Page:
From Publishers Weekly
Kashmiri-American poet Ali, who died of brain cancer in 2001, made a project of bringing the ghazal further into English, inviting American poets to contribute to the anthology Ravishing DisUnities: Real Ghazals in English. These 34 of Ali's own ghazals respect the traditional exigencies of the form: semi-autonomous couplets, unified by a strict scheme of repetition and rhyme. He evokes writers as various as Lorca, Sappho, Darwish and Amichai-"I too, O Amichai, saw the dresses of beautiful women./ And everything else, just like you, in Death, Hebrew, and Arabic." He is comfortable with a supplicating lyric voice, but explicitly distances himself from its traditional religious overtones ("When even God is dead, what is left but prayer?") and from its imposed gravity: "White men across the U.S. love their wives' curries-/ I say O No! to the turmeric of it all." Many of Ali's ghazals reflect the fears and questions of a man confronting death, and the book can be read as a series of poignant addresses to friends (including James Tate, Mark Strand, Dara Weir and other U.S. poets) and elegies for the self. "If you leave who will prove that my cry existed?/ Tell me what was I like before I existed." Significantly better than Rooms Are Never Finished, the NBA finalist released around the time of Ali's death, this book is an engaged testament to a surrender to form.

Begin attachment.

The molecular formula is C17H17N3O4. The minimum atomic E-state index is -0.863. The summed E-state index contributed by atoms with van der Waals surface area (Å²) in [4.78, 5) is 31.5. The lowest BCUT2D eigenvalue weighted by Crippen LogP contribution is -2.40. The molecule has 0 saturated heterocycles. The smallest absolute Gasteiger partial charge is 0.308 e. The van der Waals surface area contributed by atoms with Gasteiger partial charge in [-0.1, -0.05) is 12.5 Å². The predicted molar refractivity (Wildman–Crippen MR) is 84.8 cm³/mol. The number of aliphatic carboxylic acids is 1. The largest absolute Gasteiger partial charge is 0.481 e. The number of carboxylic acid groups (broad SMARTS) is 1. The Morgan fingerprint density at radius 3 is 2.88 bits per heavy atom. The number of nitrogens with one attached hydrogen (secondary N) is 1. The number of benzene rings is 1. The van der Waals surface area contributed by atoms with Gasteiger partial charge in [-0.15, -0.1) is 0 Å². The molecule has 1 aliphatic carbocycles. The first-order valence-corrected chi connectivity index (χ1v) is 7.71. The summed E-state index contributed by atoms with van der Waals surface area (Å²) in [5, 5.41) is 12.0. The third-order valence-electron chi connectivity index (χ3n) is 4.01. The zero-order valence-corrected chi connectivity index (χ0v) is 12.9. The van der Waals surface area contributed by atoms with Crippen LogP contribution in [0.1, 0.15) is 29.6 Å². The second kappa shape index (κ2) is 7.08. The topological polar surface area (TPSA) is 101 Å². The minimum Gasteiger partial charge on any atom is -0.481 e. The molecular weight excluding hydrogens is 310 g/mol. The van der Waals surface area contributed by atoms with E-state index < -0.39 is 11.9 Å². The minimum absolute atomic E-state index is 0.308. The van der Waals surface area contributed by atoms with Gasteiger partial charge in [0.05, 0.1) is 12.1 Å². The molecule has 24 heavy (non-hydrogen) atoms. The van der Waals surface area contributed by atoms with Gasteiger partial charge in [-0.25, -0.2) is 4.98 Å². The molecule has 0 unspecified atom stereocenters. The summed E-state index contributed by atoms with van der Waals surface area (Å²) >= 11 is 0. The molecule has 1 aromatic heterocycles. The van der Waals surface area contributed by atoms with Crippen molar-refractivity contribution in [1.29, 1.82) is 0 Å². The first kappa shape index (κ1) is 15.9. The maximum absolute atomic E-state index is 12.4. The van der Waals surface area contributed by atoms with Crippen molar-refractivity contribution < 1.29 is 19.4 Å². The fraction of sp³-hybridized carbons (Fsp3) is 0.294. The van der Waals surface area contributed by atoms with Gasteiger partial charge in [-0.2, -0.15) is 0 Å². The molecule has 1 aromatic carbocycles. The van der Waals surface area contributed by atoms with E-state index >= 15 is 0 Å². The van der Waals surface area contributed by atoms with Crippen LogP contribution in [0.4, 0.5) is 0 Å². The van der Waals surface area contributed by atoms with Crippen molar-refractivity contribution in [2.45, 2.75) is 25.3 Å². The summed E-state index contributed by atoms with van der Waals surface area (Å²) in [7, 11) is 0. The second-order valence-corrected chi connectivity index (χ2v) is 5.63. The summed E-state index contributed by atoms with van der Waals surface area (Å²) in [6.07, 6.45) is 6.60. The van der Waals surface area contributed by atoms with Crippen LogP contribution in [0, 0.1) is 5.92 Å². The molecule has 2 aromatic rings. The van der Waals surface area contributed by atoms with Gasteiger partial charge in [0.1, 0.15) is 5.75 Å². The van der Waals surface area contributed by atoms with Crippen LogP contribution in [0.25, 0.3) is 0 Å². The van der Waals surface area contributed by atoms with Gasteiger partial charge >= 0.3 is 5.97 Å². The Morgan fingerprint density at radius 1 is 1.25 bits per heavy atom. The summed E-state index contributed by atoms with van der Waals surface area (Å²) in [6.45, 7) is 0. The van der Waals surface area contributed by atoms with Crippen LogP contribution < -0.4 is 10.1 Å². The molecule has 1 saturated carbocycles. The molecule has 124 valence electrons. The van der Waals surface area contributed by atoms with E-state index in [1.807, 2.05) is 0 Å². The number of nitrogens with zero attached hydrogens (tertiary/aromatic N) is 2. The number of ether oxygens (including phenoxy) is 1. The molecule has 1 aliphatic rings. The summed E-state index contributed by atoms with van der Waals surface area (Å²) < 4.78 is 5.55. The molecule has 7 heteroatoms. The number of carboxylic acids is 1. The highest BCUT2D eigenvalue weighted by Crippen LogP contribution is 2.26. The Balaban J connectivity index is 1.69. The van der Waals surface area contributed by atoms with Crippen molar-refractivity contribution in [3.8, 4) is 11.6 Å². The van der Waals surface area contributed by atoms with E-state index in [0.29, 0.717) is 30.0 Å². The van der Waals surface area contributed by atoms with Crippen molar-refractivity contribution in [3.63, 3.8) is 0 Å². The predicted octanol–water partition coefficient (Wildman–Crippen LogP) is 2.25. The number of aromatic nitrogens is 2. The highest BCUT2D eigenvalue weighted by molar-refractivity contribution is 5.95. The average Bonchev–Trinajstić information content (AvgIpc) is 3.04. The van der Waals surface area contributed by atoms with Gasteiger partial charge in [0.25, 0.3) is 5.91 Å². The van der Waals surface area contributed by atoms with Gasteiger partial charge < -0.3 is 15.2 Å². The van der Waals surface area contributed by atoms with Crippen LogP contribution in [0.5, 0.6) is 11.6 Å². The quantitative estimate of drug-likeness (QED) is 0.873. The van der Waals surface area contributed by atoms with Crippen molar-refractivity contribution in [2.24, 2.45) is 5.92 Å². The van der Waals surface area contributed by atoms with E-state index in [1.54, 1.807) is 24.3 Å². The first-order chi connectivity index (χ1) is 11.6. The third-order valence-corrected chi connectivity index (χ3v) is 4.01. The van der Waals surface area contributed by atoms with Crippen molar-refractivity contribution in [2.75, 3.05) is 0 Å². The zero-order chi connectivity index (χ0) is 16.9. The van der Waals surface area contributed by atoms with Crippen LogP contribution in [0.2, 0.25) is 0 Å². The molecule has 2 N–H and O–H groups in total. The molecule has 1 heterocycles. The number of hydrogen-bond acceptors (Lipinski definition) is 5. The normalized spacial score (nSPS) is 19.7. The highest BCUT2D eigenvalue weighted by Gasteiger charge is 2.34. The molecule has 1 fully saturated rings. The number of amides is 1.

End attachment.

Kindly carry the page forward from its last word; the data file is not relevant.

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His ghazals offer a path toward a level of lyric expansiveness few poets would dare to aspire to. -- Michael Palmer